Those of us who live with the sea know how essential it is to protect the environment and think about the future already in the present.

That is why we are working to improve our packaging more and more, with an ambitious sustainability target: to achieve a 90% recyclability rate by 2025. For vacuum-packed products and those that are stored at the refrigerated counter, this is a very high percentage.

Where do we stand

Within a few months of Fumara’s inception, we began using FSC-certified paper from responsibly managed sources. The recyclability level rose from B to A (+10%) in 2021.

The next step will be the use of specific films for vacuum-packing: the future will see us using recyclable films with percentages ranging from 73% to 79%, and already from the first tests we can confirm that the transition will not affect product safety.

How is the recyclability percentage calculated?

The % recyclability of our packaging was calculated using the following criteria

  • Packaging that has infrastructures across the country that can completely recycle it by making second-life plastic granules and that allows it to achieve Zero Waste: 100% recyclability.
  • For packaging destined for waste-to-energy where no material recovery takes place: 0% recyclability.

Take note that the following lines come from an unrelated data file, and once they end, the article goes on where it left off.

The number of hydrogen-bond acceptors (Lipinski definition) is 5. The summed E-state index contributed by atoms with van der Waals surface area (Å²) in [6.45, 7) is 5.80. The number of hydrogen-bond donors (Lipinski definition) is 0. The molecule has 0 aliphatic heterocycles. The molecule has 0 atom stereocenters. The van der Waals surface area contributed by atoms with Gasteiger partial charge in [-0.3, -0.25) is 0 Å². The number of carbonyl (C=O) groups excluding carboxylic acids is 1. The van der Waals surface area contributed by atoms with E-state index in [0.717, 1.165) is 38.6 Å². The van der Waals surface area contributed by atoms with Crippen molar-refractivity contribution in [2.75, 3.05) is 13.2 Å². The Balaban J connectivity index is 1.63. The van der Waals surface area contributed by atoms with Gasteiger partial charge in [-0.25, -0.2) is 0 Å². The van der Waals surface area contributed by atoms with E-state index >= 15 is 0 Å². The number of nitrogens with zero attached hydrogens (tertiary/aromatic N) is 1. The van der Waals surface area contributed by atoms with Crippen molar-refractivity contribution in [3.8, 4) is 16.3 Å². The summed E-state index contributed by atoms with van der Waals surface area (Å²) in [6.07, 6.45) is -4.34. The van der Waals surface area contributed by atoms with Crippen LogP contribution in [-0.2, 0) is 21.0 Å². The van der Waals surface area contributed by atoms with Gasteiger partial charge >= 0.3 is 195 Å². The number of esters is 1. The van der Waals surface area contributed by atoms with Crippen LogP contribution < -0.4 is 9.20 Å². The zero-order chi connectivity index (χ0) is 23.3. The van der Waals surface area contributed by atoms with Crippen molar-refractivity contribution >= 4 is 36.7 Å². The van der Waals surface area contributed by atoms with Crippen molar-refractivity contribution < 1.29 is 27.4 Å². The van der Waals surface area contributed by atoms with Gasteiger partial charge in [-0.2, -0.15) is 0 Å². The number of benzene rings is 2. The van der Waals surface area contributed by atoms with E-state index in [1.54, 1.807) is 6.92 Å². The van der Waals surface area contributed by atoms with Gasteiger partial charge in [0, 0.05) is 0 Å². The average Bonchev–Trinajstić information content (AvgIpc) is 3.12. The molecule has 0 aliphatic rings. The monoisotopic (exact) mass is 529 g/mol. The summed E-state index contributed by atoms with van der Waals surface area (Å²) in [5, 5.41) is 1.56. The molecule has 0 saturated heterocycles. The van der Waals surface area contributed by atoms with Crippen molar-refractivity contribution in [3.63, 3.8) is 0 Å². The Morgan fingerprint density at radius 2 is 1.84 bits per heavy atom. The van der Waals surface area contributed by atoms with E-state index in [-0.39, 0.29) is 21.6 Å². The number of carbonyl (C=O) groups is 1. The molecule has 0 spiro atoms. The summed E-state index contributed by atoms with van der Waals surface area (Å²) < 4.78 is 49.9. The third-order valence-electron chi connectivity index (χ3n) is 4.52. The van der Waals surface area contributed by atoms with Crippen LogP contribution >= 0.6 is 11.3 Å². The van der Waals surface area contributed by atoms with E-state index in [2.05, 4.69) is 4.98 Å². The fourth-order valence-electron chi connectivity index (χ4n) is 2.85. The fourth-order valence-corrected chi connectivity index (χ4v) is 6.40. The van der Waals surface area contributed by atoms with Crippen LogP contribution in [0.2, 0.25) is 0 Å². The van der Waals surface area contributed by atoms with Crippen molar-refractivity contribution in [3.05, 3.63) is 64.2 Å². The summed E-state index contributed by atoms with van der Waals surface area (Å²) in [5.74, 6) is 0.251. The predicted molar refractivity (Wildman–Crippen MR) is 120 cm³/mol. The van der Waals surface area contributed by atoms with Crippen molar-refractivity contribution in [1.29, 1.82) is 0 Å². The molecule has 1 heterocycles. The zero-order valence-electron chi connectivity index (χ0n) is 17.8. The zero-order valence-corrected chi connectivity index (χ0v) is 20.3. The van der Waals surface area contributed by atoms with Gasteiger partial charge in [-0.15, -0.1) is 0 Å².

• For all packaging where only a fraction of the material is recovered, the percentage by weight on the sales unit that will be sent for mechanical recycling according to UNI EN 13430:2005 will be considered.

What does sustainable packaging mean?

It means packaging that is:

  1. Designed with the management of non-renewable raw materials in mind,
  2. Produced by optimised processes with regard to resource utilisation and emissions,
  3. Valorised at the end of its life so that it can be turned into a new resource.

Packaging is defined as recyclable when it can be removed from the undifferentiated waste stream (Plasmi in Italy) to be collected, processed and transformed into secondary raw material.

Why not use compostable material?

At the moment, there are no solutions that can guarantee the same functional performance as the materials in use at Foodlab, but we are monitoring both the development of biobased materials in order to start experiments and possible replacements, and the implementation of collection systems dedicated to organic recycling, since currently many packages made of biodegradable and compostable materials risk being sent to waste-to-energy anyway.

Many plants are in fact only organised to handle food waste operationally and not packaging waste.